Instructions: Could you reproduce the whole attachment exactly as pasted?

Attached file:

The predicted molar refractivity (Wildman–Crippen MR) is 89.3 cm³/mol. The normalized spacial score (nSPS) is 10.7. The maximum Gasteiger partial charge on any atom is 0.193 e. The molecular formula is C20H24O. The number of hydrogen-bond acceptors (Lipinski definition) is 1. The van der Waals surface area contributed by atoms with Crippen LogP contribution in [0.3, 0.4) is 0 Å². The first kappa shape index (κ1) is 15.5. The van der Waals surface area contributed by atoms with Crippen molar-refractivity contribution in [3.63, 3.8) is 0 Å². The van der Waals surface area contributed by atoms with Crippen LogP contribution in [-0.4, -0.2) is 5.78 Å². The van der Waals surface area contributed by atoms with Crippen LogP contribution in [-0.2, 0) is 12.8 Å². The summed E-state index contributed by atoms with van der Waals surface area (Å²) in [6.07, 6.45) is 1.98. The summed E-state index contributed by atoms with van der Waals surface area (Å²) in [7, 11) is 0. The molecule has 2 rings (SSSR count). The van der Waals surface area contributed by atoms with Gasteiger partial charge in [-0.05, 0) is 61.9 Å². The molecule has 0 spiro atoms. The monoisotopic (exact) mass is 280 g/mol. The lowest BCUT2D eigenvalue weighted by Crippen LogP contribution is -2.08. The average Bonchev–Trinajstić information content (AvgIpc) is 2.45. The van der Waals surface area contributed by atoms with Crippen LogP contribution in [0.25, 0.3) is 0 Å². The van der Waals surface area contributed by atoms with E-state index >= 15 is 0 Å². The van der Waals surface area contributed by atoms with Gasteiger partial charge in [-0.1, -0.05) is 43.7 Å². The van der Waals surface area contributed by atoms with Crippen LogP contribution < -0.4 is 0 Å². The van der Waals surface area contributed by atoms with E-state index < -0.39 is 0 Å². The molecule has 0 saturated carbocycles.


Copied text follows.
The predicted molar refractivity (Wildman–Crippen MR) is 89.3 cm³/mol. The normalized spacial score (nSPS) is 10.7. The maximum Gasteiger partial charge on any atom is 0.193 e. The molecular formula is C20H24O. The number of hydrogen-bond acceptors (Lipinski definition) is 1. The van der Waals surface area contributed by atoms with Crippen LogP contribution in [0.3, 0.4) is 0 Å². The first kappa shape index (κ1) is 15.5. The van der Waals surface area contributed by atoms with Crippen molar-refractivity contribution in [3.63, 3.8) is 0 Å². The van der Waals surface area contributed by atoms with Crippen LogP contribution in [-0.4, -0.2) is 5.78 Å². The van der Waals surface area contributed by atoms with Crippen LogP contribution in [-0.2, 0) is 12.8 Å². The summed E-state index contributed by atoms with van der Waals surface area (Å²) in [6.07, 6.45) is 1.98. The summed E-state index contributed by atoms with van der Waals surface area (Å²) in [7, 11) is 0. The molecule has 2 rings (SSSR count). The van der Waals surface area contributed by atoms with Gasteiger partial charge in [-0.05, 0) is 61.9 Å². The molecule has 0 spiro atoms. The monoisotopic (exact) mass is 280 g/mol. The lowest BCUT2D eigenvalue weighted by Crippen LogP contribution is -2.08. The average Bonchev–Trinajstić information content (AvgIpc) is 2.45. The van der Waals surface area contributed by atoms with Crippen LogP contribution in [0.25, 0.3) is 0 Å². The van der Waals surface area contributed by atoms with E-state index >= 15 is 0 Å². The van der Waals surface area contributed by atoms with Gasteiger partial charge in [-0.1, -0.05) is 43.7 Å². The van der Waals surface area contributed by atoms with Crippen LogP contribution < -0.4 is 0 Å². The van der Waals surface area contributed by atoms with E-state index < -0.39 is 0 Å². The molecule has 0 saturated carbocycles.